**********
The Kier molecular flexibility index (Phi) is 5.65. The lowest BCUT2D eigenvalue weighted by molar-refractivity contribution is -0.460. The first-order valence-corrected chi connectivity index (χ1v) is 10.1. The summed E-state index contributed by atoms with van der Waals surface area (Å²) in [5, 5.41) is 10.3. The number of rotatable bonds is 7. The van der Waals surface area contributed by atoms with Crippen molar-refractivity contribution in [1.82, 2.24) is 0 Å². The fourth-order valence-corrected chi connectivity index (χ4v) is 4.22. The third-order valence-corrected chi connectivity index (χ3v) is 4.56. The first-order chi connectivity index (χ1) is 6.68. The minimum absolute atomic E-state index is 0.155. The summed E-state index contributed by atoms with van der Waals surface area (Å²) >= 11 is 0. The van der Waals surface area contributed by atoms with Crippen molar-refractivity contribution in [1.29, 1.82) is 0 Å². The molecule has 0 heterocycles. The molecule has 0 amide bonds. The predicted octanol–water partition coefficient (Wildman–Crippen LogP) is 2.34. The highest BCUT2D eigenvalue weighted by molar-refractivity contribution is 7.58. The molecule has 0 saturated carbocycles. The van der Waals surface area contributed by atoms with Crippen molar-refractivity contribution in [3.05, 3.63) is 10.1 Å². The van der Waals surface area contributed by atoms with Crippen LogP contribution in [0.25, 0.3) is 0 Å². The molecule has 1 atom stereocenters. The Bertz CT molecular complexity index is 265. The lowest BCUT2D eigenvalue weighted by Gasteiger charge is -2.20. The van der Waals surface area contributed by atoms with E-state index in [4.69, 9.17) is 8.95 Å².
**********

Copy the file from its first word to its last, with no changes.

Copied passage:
The Kier molecular flexibility index (Phi) is 5.65. The lowest BCUT2D eigenvalue weighted by molar-refractivity contribution is -0.460. The first-order valence-corrected chi connectivity index (χ1v) is 10.1. The summed E-state index contributed by atoms with van der Waals surface area (Å²) in [5, 5.41) is 10.3. The number of rotatable bonds is 7. The van der Waals surface area contributed by atoms with Crippen molar-refractivity contribution in [1.82, 2.24) is 0 Å². The fourth-order valence-corrected chi connectivity index (χ4v) is 4.22. The third-order valence-corrected chi connectivity index (χ3v) is 4.56. The first-order chi connectivity index (χ1) is 6.68. The minimum absolute atomic E-state index is 0.155. The summed E-state index contributed by atoms with van der Waals surface area (Å²) >= 11 is 0. The van der Waals surface area contributed by atoms with Crippen molar-refractivity contribution in [1.29, 1.82) is 0 Å². The molecule has 0 heterocycles. The molecule has 0 amide bonds. The predicted octanol–water partition coefficient (Wildman–Crippen LogP) is 2.34. The highest BCUT2D eigenvalue weighted by molar-refractivity contribution is 7.58. The molecule has 0 saturated carbocycles. The van der Waals surface area contributed by atoms with Crippen molar-refractivity contribution in [3.05, 3.63) is 10.1 Å². The van der Waals surface area contributed by atoms with Crippen LogP contribution in [0.25, 0.3) is 0 Å². The molecule has 1 atom stereocenters. The Bertz CT molecular complexity index is 265. The lowest BCUT2D eigenvalue weighted by Gasteiger charge is -2.20. The van der Waals surface area contributed by atoms with E-state index in [4.69, 9.17) is 8.95 Å².